But I didn’t. I just sat there and waited for that feeling to pass.

There are so many days when I wish I could just stay at home and hide from the noisy working world. Unfortunately, I can’t figure out a way to get paid for that.

The Town I Chose

I have lived in the Portland area for 11 years, 6 months, and 15 days. When I first arrived here, I did not know the city at all. Exploration and discovery quickly became my favorite hobby as I eagerly endeavored to acquaint myself with my new home. So many cool little neighborhoods. So many great restaurants, bars, and coffee places. So many picturesque settings. I fell in love with the place and its endless possibilities.

As with many love affairs, the excitement waned over time. I tell people that Portland has changed a lot over the last 11 years. It has, but truthfully, I’ve changed as well, at least in my approach to living here. I’ve become more of a homebody; more set in my ways. Somewhere along the line, I stopped exploring.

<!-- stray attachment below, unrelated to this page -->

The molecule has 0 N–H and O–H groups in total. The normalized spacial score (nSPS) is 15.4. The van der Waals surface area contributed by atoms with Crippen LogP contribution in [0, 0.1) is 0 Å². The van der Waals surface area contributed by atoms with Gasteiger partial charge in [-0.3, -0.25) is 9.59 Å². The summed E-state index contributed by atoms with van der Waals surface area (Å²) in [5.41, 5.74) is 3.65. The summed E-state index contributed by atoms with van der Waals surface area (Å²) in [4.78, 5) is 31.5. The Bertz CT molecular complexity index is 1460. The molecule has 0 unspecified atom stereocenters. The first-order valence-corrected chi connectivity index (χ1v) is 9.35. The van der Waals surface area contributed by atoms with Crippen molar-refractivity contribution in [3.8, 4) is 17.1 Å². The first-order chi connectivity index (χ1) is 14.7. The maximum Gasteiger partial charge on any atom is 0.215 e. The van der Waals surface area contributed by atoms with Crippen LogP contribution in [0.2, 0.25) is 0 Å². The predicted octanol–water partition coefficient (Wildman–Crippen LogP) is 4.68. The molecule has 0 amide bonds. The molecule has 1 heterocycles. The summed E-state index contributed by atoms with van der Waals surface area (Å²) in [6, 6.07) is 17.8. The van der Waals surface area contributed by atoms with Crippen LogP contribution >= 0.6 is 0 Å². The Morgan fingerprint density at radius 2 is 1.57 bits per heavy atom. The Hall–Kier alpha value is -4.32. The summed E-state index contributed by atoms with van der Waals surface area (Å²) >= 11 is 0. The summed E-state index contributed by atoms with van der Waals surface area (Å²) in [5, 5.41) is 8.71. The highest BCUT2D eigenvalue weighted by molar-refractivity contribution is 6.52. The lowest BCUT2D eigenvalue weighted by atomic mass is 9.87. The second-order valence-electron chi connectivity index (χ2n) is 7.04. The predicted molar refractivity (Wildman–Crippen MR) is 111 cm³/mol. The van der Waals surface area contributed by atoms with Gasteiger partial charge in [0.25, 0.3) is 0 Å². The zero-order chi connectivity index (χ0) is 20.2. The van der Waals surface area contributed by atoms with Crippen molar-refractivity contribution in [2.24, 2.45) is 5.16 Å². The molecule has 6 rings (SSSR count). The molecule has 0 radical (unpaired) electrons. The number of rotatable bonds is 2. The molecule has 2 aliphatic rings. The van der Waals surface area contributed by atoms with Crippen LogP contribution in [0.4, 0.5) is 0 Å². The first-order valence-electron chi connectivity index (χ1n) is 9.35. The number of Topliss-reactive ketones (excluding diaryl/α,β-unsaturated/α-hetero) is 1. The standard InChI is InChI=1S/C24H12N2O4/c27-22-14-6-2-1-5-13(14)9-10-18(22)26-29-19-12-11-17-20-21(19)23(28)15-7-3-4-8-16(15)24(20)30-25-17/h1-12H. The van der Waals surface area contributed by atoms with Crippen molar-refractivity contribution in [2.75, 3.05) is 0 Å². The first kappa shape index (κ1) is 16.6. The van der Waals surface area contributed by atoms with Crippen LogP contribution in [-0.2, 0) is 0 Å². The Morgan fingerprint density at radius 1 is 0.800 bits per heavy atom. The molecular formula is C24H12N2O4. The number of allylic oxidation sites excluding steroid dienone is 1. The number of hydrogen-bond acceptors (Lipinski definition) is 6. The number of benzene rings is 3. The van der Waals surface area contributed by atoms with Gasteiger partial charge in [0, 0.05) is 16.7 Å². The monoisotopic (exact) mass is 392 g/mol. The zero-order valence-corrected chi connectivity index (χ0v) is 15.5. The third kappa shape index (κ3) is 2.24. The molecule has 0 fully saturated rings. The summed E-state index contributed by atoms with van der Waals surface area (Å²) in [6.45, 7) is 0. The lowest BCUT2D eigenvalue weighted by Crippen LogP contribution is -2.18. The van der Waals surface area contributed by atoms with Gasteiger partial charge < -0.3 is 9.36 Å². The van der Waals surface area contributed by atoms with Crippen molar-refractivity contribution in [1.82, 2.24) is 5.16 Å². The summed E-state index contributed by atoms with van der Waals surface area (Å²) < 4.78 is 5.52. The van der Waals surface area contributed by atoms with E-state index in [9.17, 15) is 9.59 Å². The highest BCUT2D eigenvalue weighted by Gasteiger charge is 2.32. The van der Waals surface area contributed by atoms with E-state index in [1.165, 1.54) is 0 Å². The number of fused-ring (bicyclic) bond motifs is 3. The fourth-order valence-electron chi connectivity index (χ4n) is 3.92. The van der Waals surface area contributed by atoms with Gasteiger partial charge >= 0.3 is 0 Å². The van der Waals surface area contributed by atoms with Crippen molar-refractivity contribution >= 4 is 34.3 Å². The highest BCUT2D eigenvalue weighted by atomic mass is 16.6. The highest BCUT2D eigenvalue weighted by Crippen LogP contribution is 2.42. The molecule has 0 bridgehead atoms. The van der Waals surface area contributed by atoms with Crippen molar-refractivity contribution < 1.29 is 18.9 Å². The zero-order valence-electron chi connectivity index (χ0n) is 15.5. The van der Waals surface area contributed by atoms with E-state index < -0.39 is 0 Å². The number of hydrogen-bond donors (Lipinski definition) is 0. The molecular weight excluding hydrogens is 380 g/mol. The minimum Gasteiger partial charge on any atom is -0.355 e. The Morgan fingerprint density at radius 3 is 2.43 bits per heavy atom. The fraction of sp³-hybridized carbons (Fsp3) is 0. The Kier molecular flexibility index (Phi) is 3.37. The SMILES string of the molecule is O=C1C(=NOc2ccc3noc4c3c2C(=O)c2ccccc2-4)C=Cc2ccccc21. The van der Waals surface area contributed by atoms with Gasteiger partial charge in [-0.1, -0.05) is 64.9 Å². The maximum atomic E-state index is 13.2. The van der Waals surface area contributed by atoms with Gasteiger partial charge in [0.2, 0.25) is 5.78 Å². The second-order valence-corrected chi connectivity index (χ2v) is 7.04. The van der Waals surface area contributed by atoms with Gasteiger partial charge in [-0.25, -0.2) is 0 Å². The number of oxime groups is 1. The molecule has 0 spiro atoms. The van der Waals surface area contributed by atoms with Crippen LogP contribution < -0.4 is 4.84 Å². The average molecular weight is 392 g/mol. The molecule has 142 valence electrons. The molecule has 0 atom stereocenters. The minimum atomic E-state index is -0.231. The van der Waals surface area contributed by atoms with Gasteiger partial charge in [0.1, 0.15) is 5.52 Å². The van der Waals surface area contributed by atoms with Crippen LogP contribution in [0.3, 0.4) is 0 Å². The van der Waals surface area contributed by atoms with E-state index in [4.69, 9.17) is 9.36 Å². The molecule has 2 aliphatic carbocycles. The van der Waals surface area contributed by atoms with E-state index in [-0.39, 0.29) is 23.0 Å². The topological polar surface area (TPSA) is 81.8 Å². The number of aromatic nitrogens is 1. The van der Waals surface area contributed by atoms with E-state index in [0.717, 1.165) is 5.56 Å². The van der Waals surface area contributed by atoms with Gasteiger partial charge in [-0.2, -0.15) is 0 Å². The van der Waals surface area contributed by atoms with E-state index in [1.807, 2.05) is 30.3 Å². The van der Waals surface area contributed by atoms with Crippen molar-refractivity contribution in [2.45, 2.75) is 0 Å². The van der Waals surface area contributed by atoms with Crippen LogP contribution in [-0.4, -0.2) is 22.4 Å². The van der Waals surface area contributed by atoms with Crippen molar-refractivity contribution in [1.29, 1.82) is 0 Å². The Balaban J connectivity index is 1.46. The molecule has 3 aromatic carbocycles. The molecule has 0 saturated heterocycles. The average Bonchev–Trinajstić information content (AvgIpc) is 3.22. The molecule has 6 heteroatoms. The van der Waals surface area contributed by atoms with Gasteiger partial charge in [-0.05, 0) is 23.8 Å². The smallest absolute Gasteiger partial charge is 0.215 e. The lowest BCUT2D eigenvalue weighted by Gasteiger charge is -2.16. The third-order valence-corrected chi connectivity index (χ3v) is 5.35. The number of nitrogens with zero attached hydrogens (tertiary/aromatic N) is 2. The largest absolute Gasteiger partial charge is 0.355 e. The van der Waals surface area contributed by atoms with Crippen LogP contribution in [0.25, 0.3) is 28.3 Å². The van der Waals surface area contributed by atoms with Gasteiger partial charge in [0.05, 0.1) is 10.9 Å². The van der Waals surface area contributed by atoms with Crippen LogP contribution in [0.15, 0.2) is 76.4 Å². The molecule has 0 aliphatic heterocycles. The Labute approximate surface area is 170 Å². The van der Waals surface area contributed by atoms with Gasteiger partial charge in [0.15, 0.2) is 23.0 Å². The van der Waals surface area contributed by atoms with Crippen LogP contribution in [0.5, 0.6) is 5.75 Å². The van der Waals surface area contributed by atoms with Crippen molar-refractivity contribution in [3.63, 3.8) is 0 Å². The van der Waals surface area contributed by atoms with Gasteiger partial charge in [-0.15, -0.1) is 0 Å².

Last Sunday morning, on something of a whim, I drove across town to have breakfast at Zell’s Cafe. During my early years in Portland, breakfast at Zell’s was something of a regular occurrence for me. I hadn’t been there in ages though, since I moved farther away from that part of town. When I stepped through their door, I immediately remembered why I used to like this place so much.

Zell’s Cafe sits and the corner of SE Morrison Street and SE 13th Avenue in a neighborhood known as Buckman. It’s a relatively small restaurant, but the large windows lining the two walls that face outside make it feel bright, airy, and open. It feels like a bigger room than it is. It is warm and welcoming from the moment you enter.

I took a few minutes to reacquaint myself with the menu before zeroing in on one of their mainstays – the German pancake. Thicker and fluffier than a crepe. Denser and more eggy than a buttermilk pancake. I ordered it with seasonal fruit, which in this case was a mixture of fresh peaches and berries. It was sweet, but not too sweet. Decadent, yet somehow healthy. Completely satisfying without weighing me down. Of course, I also had a side of bacon, because… bacon.